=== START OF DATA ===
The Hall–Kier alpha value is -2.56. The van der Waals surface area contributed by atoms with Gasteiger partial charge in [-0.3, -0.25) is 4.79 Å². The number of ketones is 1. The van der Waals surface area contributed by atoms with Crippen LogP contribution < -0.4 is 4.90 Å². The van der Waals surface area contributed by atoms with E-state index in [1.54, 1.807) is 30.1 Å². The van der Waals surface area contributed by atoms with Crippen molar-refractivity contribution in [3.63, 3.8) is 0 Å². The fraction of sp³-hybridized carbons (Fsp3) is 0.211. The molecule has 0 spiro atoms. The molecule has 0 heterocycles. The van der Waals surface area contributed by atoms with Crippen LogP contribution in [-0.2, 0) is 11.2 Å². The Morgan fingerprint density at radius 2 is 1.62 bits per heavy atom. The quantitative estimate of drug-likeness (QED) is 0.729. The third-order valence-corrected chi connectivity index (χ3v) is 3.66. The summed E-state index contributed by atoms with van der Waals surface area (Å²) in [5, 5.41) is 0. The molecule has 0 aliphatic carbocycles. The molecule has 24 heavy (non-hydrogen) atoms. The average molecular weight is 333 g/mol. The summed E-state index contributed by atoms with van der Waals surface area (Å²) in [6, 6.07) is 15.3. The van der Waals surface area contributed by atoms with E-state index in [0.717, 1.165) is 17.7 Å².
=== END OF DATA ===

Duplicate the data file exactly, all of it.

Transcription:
The Hall–Kier alpha value is -2.56. The van der Waals surface area contributed by atoms with Gasteiger partial charge in [-0.3, -0.25) is 4.79 Å². The number of ketones is 1. The van der Waals surface area contributed by atoms with Crippen LogP contribution < -0.4 is 4.90 Å². The van der Waals surface area contributed by atoms with E-state index in [1.54, 1.807) is 30.1 Å². The van der Waals surface area contributed by atoms with Crippen molar-refractivity contribution in [3.63, 3.8) is 0 Å². The fraction of sp³-hybridized carbons (Fsp3) is 0.211. The molecule has 0 spiro atoms. The molecule has 0 heterocycles. The van der Waals surface area contributed by atoms with Crippen LogP contribution in [-0.2, 0) is 11.2 Å². The Morgan fingerprint density at radius 2 is 1.62 bits per heavy atom. The quantitative estimate of drug-likeness (QED) is 0.729. The third-order valence-corrected chi connectivity index (χ3v) is 3.66. The summed E-state index contributed by atoms with van der Waals surface area (Å²) in [5, 5.41) is 0. The molecule has 0 aliphatic carbocycles. The molecule has 24 heavy (non-hydrogen) atoms. The average molecular weight is 333 g/mol. The summed E-state index contributed by atoms with van der Waals surface area (Å²) in [6, 6.07) is 15.3. The van der Waals surface area contributed by atoms with E-state index in [0.717, 1.165) is 17.7 Å².